Admittedly, I need to train her better to tame some of these impulses. But I’ve realized—dogs of her breed just love to be a hunting dog or guard dog. So even without me asking her to do work as a hunting dog or guard dog, she wants to do it. It seems to come naturally to her.

In doing the research for this post, I read many sources claiming that service dogs love to do their job. It gives them a role and a way to help, and many dogs have been bred to feel satisfied when they can please their human owners.

So I would caution a little bit against vegans potentially projecting this idea of service dogs being slaves. Of course, if a human was bred, trained, and used as a service dog is, that human is a slave.

But humans and dogs have different desires and ways of conceiving of ourselves and our lives. Not everything that is degrading or oppressive treatment toward humans is necessarily going to be such when applied to service dogs.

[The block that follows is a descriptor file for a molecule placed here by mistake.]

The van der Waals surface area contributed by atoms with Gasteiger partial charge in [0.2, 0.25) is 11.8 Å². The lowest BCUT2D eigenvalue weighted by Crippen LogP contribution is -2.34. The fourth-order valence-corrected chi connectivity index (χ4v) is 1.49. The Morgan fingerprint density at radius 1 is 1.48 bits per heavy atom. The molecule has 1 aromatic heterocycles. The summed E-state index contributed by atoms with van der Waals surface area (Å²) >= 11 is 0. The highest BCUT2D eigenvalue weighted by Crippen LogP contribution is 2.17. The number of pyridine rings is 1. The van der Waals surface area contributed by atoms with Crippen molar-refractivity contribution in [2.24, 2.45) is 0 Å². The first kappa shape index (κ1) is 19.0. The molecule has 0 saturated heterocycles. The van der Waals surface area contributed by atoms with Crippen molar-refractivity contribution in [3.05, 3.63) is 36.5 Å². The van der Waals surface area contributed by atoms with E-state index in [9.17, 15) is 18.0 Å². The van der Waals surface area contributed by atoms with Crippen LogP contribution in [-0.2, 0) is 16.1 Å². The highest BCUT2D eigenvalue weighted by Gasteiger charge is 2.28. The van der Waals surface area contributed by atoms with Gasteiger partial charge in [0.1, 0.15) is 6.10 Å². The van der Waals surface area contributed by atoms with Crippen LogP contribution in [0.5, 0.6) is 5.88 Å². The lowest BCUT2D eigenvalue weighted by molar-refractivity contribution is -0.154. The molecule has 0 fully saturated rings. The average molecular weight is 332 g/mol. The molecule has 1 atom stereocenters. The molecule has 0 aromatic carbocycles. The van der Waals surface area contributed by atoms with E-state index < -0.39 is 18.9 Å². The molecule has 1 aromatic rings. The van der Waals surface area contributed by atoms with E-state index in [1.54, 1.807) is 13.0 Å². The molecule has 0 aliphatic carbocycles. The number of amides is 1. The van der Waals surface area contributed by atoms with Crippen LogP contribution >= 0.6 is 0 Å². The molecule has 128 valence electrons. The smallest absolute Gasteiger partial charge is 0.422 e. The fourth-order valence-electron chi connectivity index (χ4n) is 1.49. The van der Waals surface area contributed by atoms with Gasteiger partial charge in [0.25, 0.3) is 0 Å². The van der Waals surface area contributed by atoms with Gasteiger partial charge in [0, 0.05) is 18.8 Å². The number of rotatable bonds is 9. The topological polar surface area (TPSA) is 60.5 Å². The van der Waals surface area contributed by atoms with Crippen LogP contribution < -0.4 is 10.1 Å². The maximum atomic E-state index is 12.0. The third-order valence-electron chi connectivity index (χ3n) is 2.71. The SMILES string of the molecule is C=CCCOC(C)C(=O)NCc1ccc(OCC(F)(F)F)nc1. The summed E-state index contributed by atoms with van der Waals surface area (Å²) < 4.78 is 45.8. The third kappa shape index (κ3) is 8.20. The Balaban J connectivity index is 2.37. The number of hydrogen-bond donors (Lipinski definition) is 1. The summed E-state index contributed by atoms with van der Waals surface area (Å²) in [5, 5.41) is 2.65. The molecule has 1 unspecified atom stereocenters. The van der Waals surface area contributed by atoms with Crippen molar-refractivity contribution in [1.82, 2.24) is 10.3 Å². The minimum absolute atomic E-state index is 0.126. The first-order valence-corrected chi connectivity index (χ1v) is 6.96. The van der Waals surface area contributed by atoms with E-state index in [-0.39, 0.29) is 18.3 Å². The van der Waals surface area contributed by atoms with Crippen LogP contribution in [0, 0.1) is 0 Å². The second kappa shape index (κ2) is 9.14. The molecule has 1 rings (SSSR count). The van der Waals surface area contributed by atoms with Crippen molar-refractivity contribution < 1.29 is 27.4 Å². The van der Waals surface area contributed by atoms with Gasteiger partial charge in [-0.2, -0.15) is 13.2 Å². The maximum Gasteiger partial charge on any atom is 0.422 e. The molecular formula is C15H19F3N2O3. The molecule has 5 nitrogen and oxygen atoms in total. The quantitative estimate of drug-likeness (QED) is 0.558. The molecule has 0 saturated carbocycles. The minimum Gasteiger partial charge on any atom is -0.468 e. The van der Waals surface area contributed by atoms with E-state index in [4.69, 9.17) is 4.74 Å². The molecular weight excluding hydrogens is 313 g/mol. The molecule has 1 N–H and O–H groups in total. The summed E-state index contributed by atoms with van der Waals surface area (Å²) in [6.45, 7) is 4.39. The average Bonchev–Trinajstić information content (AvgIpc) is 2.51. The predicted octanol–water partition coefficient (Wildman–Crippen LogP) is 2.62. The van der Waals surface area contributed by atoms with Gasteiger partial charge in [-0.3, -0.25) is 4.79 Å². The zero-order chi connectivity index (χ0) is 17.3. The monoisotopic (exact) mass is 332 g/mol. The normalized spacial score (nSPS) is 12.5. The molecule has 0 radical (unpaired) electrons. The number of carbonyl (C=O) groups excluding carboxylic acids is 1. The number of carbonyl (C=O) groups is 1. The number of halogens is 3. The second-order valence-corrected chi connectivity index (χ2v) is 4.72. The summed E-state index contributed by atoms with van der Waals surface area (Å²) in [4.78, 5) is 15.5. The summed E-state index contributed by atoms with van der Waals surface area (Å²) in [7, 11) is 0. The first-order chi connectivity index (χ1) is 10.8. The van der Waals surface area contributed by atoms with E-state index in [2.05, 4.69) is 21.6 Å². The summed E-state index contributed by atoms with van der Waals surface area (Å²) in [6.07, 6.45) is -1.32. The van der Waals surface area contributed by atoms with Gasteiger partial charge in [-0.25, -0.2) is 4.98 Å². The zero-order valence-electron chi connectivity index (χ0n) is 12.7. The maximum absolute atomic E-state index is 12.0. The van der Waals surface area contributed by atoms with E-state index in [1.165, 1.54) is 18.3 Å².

So, Is It Vegan to have a Service Dog?

Vegans disagree about whether the use of service dogs is okay. I think most vegans have a level of concern for service dogs, but it’s also clearly not the worst thing happening to animals in society today.

Much evidence says it’s a positive experience for the dogs. So who are we to call it exploitative and say they need to be liberated from it?

Again, this is a complicated question that depends on your underlying reasons for being vegan and how you think your vegan principles should be applied in the world.

There are several different logical positions you could hold on service dogs as a vegan. Decide for yourself what you believe.